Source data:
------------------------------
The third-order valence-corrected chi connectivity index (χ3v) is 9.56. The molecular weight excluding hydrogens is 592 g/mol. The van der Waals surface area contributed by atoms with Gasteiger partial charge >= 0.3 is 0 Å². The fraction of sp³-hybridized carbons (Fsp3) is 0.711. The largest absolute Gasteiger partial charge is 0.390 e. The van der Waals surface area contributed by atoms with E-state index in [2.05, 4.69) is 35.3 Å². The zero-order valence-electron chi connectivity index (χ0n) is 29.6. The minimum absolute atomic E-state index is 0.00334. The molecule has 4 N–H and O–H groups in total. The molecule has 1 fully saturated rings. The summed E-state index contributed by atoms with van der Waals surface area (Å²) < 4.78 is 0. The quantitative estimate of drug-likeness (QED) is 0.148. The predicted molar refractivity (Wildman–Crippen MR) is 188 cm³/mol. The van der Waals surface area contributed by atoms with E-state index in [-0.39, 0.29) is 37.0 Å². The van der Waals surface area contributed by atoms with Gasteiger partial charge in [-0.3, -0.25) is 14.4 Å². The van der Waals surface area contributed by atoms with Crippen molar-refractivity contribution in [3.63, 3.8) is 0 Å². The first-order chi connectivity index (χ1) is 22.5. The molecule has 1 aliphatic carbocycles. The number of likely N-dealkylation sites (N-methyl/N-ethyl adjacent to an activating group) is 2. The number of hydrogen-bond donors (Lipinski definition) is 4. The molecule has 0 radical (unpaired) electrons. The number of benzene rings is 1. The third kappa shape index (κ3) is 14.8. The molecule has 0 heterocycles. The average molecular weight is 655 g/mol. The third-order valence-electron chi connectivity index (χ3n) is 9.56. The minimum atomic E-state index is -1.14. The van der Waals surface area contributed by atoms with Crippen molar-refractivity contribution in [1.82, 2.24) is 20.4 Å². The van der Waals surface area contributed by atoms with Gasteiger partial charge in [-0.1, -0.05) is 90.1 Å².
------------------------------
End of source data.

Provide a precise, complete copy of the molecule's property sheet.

The third-order valence-corrected chi connectivity index (χ3v) is 9.56. The molecular weight excluding hydrogens is 592 g/mol. The van der Waals surface area contributed by atoms with Gasteiger partial charge >= 0.3 is 0 Å². The fraction of sp³-hybridized carbons (Fsp3) is 0.711. The largest absolute Gasteiger partial charge is 0.390 e. The van der Waals surface area contributed by atoms with E-state index in [2.05, 4.69) is 35.3 Å². The zero-order valence-electron chi connectivity index (χ0n) is 29.6. The minimum absolute atomic E-state index is 0.00334. The molecule has 4 N–H and O–H groups in total. The molecule has 1 fully saturated rings. The summed E-state index contributed by atoms with van der Waals surface area (Å²) < 4.78 is 0. The quantitative estimate of drug-likeness (QED) is 0.148. The predicted molar refractivity (Wildman–Crippen MR) is 188 cm³/mol. The van der Waals surface area contributed by atoms with E-state index in [-0.39, 0.29) is 37.0 Å². The van der Waals surface area contributed by atoms with Gasteiger partial charge in [-0.3, -0.25) is 14.4 Å². The van der Waals surface area contributed by atoms with Crippen molar-refractivity contribution in [3.63, 3.8) is 0 Å². The first-order chi connectivity index (χ1) is 22.5. The molecule has 1 aliphatic carbocycles. The number of likely N-dealkylation sites (N-methyl/N-ethyl adjacent to an activating group) is 2. The number of hydrogen-bond donors (Lipinski definition) is 4. The molecule has 0 radical (unpaired) electrons. The number of benzene rings is 1. The third kappa shape index (κ3) is 14.8. The molecule has 0 heterocycles. The average molecular weight is 655 g/mol. The third-order valence-electron chi connectivity index (χ3n) is 9.56. The minimum atomic E-state index is -1.14. The van der Waals surface area contributed by atoms with Crippen molar-refractivity contribution in [1.82, 2.24) is 20.4 Å². The van der Waals surface area contributed by atoms with Gasteiger partial charge in [-0.1, -0.05) is 90.1 Å².